Date: 19 Feb 2010

Impact of sociodemographic and health variables on mini-mental state examination in a community-based sample of older people

Rent the article at a discount

Rent now

* Final gross prices may vary according to local VAT.

Get Access

Abstract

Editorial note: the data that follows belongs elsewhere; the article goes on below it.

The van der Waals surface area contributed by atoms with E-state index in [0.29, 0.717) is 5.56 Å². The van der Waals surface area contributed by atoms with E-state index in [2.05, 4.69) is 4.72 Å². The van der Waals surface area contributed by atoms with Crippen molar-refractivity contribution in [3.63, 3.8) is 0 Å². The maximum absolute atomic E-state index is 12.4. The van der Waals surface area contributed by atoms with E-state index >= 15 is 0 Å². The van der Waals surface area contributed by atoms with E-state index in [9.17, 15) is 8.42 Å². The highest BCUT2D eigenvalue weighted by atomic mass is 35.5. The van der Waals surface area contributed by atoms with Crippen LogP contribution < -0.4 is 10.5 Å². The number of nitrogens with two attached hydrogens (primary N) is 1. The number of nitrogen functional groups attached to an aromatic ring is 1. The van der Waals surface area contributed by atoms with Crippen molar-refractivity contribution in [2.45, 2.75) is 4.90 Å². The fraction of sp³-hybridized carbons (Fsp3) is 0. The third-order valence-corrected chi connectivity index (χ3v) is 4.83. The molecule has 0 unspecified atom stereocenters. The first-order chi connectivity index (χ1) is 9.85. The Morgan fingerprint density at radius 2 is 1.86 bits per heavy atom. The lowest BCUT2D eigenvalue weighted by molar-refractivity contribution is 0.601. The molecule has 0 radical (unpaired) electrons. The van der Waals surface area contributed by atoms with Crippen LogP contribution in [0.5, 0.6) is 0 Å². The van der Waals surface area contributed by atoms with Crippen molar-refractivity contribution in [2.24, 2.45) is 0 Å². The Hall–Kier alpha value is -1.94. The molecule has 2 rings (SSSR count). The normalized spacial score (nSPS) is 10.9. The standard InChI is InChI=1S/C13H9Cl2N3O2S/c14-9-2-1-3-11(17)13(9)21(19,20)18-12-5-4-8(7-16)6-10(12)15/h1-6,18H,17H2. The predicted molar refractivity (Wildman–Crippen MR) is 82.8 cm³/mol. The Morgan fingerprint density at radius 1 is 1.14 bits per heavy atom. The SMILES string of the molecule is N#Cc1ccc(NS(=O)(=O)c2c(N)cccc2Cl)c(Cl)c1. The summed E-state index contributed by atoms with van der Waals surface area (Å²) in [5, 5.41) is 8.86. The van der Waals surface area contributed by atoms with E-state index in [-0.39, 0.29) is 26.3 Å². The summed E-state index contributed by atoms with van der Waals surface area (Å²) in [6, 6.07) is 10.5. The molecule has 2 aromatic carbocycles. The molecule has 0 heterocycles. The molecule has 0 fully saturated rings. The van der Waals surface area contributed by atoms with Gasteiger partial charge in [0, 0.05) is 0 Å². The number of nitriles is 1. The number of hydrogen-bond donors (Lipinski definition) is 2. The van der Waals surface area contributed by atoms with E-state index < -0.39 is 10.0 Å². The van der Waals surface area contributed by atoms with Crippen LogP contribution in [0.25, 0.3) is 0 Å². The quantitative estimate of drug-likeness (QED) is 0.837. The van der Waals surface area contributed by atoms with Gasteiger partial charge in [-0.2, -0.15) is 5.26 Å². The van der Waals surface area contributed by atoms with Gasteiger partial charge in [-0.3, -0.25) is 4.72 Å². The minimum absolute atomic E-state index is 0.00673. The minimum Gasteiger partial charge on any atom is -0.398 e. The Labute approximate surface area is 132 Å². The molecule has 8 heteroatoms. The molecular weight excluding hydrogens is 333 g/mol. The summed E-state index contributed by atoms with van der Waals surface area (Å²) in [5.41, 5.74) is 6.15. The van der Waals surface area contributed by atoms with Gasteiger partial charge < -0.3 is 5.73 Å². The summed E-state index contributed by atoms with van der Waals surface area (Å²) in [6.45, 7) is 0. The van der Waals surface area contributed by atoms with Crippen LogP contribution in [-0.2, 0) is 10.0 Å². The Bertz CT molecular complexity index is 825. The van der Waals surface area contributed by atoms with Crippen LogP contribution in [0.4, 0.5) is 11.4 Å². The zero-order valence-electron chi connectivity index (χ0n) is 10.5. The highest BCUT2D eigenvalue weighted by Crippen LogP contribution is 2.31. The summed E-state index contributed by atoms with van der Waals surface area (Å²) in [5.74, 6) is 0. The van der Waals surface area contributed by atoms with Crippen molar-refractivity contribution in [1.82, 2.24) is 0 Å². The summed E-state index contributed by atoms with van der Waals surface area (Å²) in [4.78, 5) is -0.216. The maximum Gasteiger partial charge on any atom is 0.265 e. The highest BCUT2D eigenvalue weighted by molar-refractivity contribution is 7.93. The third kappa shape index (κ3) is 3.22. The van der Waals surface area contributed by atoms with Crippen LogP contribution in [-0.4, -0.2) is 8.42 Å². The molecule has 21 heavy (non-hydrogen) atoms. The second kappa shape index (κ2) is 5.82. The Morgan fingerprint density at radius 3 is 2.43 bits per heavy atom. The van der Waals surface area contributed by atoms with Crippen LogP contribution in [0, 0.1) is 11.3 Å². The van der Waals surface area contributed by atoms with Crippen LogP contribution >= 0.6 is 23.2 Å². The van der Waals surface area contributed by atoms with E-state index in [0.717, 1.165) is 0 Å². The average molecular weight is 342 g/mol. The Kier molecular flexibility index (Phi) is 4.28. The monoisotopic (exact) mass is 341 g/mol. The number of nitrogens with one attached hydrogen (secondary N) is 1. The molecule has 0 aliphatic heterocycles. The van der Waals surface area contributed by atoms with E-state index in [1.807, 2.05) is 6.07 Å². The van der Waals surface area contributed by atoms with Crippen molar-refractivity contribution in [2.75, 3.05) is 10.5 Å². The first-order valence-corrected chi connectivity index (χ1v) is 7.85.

The mini-mental state examination (MMSE) has been widely used as a screening instrument for cognitive disorders. Age, schooling and many other sociodemographic and health variables may be associated with a worse performance on the MMSE. The objectives of this study were to investigate the distribution of MMSE percentiles in a large Brazilian community-based elderly sample, divided according to age and schooling, and to evaluate the impact of sociodemographic and health variables on groups of elderly people with lower cognitive performance. The MMSE was applied to a sample of 2,708 adults, aged 60 years and older. Of this population, 1,563 individuals were living in the city of São Paulo, while 1,145 were living in the city of Ribeirão Preto. The subjects were divided into six groups according to the amount of schooling that they had received (no formal education, 1–4 and ≥5 years) and age (<75 and ≥75 years old). To each one of the subgroups a stepwise logistic regression was applied, considering the following dependent variable: subjects who scored under or above the 15th percentile on MMSE. High scores on a depression scale, high scores on a memory complaints scale and low socio-economic levels were associated with poorer performance on the MMSE. Being currently employed and being married were related to higher scores on the test. Many sociodemographic and health variables can influence MMSE performance, with impacts depending on age and schooling. Clinicians and primary care physicians should pay attention to variables that may be associated with worse cognitive performance.